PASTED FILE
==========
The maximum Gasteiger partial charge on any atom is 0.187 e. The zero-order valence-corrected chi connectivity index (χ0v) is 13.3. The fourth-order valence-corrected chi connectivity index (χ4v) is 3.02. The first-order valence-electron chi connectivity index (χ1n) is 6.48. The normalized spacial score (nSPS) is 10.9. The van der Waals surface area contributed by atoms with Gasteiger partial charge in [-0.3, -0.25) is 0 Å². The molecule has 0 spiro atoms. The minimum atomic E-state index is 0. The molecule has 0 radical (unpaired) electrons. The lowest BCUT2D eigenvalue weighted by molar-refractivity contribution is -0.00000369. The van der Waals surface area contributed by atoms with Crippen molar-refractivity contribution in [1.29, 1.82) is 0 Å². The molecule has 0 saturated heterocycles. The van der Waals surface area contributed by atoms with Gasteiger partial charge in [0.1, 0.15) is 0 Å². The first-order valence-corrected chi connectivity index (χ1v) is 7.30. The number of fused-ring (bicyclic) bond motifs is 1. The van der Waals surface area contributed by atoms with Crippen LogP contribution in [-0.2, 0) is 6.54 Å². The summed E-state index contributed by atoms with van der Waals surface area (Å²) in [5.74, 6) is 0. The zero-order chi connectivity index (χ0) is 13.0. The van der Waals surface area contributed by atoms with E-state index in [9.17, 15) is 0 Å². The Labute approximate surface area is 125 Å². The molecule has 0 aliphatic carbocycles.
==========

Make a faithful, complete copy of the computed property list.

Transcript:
The maximum Gasteiger partial charge on any atom is 0.187 e. The zero-order valence-corrected chi connectivity index (χ0v) is 13.3. The fourth-order valence-corrected chi connectivity index (χ4v) is 3.02. The first-order valence-electron chi connectivity index (χ1n) is 6.48. The normalized spacial score (nSPS) is 10.9. The van der Waals surface area contributed by atoms with Gasteiger partial charge in [-0.3, -0.25) is 0 Å². The molecule has 0 spiro atoms. The minimum atomic E-state index is 0. The molecule has 0 radical (unpaired) electrons. The lowest BCUT2D eigenvalue weighted by molar-refractivity contribution is -0.00000369. The van der Waals surface area contributed by atoms with Crippen molar-refractivity contribution in [1.29, 1.82) is 0 Å². The molecule has 0 saturated heterocycles. The van der Waals surface area contributed by atoms with Gasteiger partial charge in [0.1, 0.15) is 0 Å². The first-order valence-corrected chi connectivity index (χ1v) is 7.30. The number of fused-ring (bicyclic) bond motifs is 1. The van der Waals surface area contributed by atoms with Crippen LogP contribution in [-0.2, 0) is 6.54 Å². The summed E-state index contributed by atoms with van der Waals surface area (Å²) in [5.74, 6) is 0. The zero-order chi connectivity index (χ0) is 13.0. The van der Waals surface area contributed by atoms with E-state index in [9.17, 15) is 0 Å². The Labute approximate surface area is 125 Å². The molecule has 0 aliphatic carbocycles.